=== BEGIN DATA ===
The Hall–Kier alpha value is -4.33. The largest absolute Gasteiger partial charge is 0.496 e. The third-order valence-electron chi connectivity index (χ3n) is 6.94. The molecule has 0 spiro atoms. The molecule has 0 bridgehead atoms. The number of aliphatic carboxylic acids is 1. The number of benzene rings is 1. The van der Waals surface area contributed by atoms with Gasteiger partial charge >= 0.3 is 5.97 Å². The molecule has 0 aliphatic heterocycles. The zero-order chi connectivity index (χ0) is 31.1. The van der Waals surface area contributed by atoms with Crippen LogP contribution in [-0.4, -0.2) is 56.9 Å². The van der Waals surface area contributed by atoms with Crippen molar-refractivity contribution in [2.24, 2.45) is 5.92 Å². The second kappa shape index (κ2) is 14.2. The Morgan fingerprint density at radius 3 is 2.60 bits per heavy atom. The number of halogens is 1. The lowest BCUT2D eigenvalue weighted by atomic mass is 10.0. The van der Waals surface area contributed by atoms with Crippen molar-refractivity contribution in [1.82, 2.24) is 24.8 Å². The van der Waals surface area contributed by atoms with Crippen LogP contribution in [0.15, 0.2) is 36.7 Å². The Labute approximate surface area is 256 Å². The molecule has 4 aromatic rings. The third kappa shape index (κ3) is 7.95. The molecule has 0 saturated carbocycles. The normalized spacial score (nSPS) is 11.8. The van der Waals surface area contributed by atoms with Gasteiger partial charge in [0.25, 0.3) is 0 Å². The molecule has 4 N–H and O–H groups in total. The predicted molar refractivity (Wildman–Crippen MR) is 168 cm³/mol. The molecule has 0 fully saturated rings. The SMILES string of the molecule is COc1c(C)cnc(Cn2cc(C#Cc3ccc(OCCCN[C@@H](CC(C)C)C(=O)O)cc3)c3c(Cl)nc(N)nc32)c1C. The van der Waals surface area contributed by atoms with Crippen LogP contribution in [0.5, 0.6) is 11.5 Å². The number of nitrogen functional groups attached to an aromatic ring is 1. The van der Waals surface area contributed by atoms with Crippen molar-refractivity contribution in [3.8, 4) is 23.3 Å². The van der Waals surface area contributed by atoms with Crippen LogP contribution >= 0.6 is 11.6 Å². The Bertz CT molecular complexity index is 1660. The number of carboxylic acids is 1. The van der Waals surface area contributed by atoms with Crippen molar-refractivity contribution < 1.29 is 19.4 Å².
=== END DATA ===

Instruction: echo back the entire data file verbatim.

The Hall–Kier alpha value is -4.33. The largest absolute Gasteiger partial charge is 0.496 e. The third-order valence-electron chi connectivity index (χ3n) is 6.94. The molecule has 0 spiro atoms. The molecule has 0 bridgehead atoms. The number of aliphatic carboxylic acids is 1. The number of benzene rings is 1. The van der Waals surface area contributed by atoms with Gasteiger partial charge >= 0.3 is 5.97 Å². The molecule has 0 aliphatic heterocycles. The zero-order chi connectivity index (χ0) is 31.1. The van der Waals surface area contributed by atoms with Crippen LogP contribution in [-0.4, -0.2) is 56.9 Å². The van der Waals surface area contributed by atoms with Crippen molar-refractivity contribution in [2.24, 2.45) is 5.92 Å². The second kappa shape index (κ2) is 14.2. The Morgan fingerprint density at radius 3 is 2.60 bits per heavy atom. The number of halogens is 1. The lowest BCUT2D eigenvalue weighted by atomic mass is 10.0. The van der Waals surface area contributed by atoms with Crippen molar-refractivity contribution in [1.82, 2.24) is 24.8 Å². The van der Waals surface area contributed by atoms with Crippen LogP contribution in [0.15, 0.2) is 36.7 Å². The Labute approximate surface area is 256 Å². The molecule has 4 aromatic rings. The third kappa shape index (κ3) is 7.95. The molecule has 0 saturated carbocycles. The normalized spacial score (nSPS) is 11.8. The van der Waals surface area contributed by atoms with Gasteiger partial charge in [0.25, 0.3) is 0 Å². The molecule has 4 N–H and O–H groups in total. The predicted molar refractivity (Wildman–Crippen MR) is 168 cm³/mol. The molecule has 0 fully saturated rings. The SMILES string of the molecule is COc1c(C)cnc(Cn2cc(C#Cc3ccc(OCCCN[C@@H](CC(C)C)C(=O)O)cc3)c3c(Cl)nc(N)nc32)c1C. The van der Waals surface area contributed by atoms with Crippen LogP contribution in [0.5, 0.6) is 11.5 Å². The number of nitrogen functional groups attached to an aromatic ring is 1. The van der Waals surface area contributed by atoms with Crippen molar-refractivity contribution in [3.8, 4) is 23.3 Å². The van der Waals surface area contributed by atoms with Crippen LogP contribution >= 0.6 is 11.6 Å². The Bertz CT molecular complexity index is 1660. The number of carboxylic acids is 1. The van der Waals surface area contributed by atoms with Crippen molar-refractivity contribution < 1.29 is 19.4 Å².